Old rivals Arkansas, Texas A&M look to future
FAYETTEVILLE, Ark. (AP)
It doesn't matter that it is a nonconference game, at least for now. Coming off a 38-14 loss to Alabama, Wilson made it clear that the No. 18 Razorbacks (3-1) can't afford a two-game losing streak when they face the No. 14 Aggies (2-1) in Cowboys Stadium.
''This is a must win in my mind,'' Wilson said. ''In anybody's mind that's here in this program, I guarantee.''
The game is the third installment of the Southwest Classic, a 10-year series between two former Southwest Conference rivals.
Little did they know then how ahead of their time they were.
With Texas A&M's move the Southeastern Conference set to begin next season, this will be the final nonconference matchup in the series. But there is a lot on the line.
Both teams are coming off their first losses of the season - Arkansas against Alabama and Texas A&M against Oklahoma State. They lost in far-different fashions, with the Razorbacks outclassed by the Crimson Tide and the Aggies suffering through a third-quarter meltdown on their way to a 30-29 loss to the Cowboys.
What happens this week is what matters most to Arkansas coach Bobby Petrino, who said Texas A&M's future SEC membership didn't add anything to the game. Petrino is more focused on rebounding from last week's loss and keeping hopes of a second-straight BCS bowl game alive, thoughts echoed by Razorbacks linebacker Alonzo Highsmith.
''It's just another team to me,'' Highsmith said.
Arkansas has defeated the Aggies in each of the last two seasons in this series, anchored by former quarterback Ryan Mallett. It's Wilson's turn now to face a Texas A&M defense that leads the country with an average of 4.7 sacks per game.
That doesn't bode well for Wilson, who spent much of the Alabama game on his back as the Crimson Tide had its way with a rebuilt offensive line that replaced three starters from last season.
Despite the defensive success, several Texas A&M players admitted to fatigue during the second half last week against Oklahoma State. The Aggies led 20-3 at halftime before allowing 27 straight points by the Cowboys' quick-paced offense, which is similar to one Arkansas has used at times this season.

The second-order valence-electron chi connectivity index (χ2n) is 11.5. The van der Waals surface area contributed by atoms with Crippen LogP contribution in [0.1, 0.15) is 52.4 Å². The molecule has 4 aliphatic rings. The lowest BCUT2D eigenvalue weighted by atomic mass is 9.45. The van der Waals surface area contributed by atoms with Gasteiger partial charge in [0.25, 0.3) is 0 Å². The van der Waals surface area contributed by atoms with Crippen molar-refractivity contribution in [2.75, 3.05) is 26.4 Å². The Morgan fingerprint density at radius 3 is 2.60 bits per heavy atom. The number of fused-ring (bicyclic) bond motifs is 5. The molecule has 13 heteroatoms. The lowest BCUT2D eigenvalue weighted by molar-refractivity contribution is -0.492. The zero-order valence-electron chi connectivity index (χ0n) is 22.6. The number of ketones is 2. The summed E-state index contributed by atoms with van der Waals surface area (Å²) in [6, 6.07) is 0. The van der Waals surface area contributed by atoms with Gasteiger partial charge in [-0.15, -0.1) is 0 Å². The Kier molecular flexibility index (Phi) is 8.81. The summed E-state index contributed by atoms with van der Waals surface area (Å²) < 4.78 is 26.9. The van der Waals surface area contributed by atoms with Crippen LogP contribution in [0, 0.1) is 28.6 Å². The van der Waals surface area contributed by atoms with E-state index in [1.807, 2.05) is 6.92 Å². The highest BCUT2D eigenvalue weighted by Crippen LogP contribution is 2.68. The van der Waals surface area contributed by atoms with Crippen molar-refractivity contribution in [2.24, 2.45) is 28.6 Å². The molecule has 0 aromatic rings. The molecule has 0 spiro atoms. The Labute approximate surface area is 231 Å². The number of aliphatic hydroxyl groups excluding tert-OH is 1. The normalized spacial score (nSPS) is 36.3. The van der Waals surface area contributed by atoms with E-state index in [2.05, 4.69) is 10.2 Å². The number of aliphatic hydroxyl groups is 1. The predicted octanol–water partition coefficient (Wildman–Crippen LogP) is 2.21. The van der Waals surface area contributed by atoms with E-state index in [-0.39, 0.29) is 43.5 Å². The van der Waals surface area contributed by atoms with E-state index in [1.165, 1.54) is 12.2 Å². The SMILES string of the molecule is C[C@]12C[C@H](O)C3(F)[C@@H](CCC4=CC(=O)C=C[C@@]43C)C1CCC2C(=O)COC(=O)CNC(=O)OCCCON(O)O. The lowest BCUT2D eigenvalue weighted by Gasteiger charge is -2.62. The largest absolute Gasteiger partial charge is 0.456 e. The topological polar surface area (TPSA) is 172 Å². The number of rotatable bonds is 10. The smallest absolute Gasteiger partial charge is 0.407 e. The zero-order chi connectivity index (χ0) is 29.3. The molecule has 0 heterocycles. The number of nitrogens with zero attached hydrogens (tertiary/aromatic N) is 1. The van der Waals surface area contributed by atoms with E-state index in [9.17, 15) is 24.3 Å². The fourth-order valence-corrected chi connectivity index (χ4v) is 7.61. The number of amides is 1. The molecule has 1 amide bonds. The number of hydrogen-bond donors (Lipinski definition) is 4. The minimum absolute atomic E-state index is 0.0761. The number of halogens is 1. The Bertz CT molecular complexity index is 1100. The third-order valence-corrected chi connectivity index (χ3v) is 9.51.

''Clearly it affected us,'' Texas A&M defensive coordinator Tim DeRuyter said. ''We didn't do a very good job of getting lined up. We didn't effectively communicate to our players the call. ... It's difficult to defend. But we will.''
Aggies quarterback Ryan Tannehill hadn't yet taken over under center when Texas A&M lost to the Razorbacks last season. Tannehill and running back Cyrus Gray from a 1-2 punch that has Arkansas defensive coordinator Willy Robinson concerned -- especially after the Razorbacks allowed 28 points to a similar offense in Troy two weeks ago.
''The thing about the pace is, their pace is extremely fast,'' Robinson said. ''Switching gears going from Troy to Alabama, when Alabama was more methodical, now all of a sudden you're going back to what Troy presented, and that's a fast-pace offense.''
No matter how much each team's coaches and players try to focus only on Saturday's game, the matchup will be full of reminiscing about the past and looking ahead to an SEC future. Some of the players can't help themselves.
''The underclassmen are excited about going to the SEC just as much as anyone else is,'' Texas A&M junior linebacker Sean Porter said. ''It's a good deal for us. It's supposed to be the best conference in the country. We're going to play against the best competition. It will be a good thing for our school and our fans also.''